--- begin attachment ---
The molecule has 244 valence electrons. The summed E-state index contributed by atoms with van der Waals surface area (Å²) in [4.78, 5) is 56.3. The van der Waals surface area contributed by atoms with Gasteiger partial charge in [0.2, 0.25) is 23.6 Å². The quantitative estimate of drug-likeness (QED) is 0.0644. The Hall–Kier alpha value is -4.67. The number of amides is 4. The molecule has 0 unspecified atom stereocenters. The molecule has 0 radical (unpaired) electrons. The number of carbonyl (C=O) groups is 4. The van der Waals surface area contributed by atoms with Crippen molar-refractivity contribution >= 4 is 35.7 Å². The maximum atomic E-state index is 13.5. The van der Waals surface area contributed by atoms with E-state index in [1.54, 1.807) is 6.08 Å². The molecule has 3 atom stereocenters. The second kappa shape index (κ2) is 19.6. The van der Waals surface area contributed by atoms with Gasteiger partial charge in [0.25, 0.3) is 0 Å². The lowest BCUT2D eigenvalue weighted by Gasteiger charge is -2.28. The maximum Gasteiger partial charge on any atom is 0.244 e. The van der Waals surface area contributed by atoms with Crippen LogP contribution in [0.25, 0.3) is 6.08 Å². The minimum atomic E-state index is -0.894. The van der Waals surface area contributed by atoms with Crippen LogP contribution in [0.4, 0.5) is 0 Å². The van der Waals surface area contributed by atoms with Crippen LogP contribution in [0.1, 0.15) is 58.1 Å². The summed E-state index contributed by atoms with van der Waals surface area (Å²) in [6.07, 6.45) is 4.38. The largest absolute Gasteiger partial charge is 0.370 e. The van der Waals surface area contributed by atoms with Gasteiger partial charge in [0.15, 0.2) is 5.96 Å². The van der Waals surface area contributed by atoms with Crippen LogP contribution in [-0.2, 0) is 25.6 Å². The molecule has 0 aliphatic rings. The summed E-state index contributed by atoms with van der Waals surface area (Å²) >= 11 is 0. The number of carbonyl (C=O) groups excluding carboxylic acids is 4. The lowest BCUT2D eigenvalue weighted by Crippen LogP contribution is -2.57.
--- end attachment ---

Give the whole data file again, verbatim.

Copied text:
The molecule has 244 valence electrons. The summed E-state index contributed by atoms with van der Waals surface area (Å²) in [4.78, 5) is 56.3. The van der Waals surface area contributed by atoms with Gasteiger partial charge in [0.2, 0.25) is 23.6 Å². The quantitative estimate of drug-likeness (QED) is 0.0644. The Hall–Kier alpha value is -4.67. The number of amides is 4. The molecule has 0 unspecified atom stereocenters. The molecule has 0 radical (unpaired) electrons. The number of carbonyl (C=O) groups is 4. The van der Waals surface area contributed by atoms with Crippen molar-refractivity contribution >= 4 is 35.7 Å². The maximum atomic E-state index is 13.5. The van der Waals surface area contributed by atoms with E-state index in [1.54, 1.807) is 6.08 Å². The molecule has 3 atom stereocenters. The second kappa shape index (κ2) is 19.6. The van der Waals surface area contributed by atoms with Gasteiger partial charge in [0.25, 0.3) is 0 Å². The lowest BCUT2D eigenvalue weighted by Gasteiger charge is -2.28. The maximum Gasteiger partial charge on any atom is 0.244 e. The van der Waals surface area contributed by atoms with Crippen LogP contribution in [0.25, 0.3) is 6.08 Å². The minimum atomic E-state index is -0.894. The van der Waals surface area contributed by atoms with Crippen LogP contribution in [0.4, 0.5) is 0 Å². The van der Waals surface area contributed by atoms with Crippen LogP contribution in [0.1, 0.15) is 58.1 Å². The summed E-state index contributed by atoms with van der Waals surface area (Å²) in [6.07, 6.45) is 4.38. The largest absolute Gasteiger partial charge is 0.370 e. The van der Waals surface area contributed by atoms with Gasteiger partial charge in [0.15, 0.2) is 5.96 Å². The van der Waals surface area contributed by atoms with Crippen LogP contribution in [-0.2, 0) is 25.6 Å². The molecule has 0 aliphatic rings. The summed E-state index contributed by atoms with van der Waals surface area (Å²) >= 11 is 0. The number of carbonyl (C=O) groups excluding carboxylic acids is 4. The lowest BCUT2D eigenvalue weighted by Crippen LogP contribution is -2.57.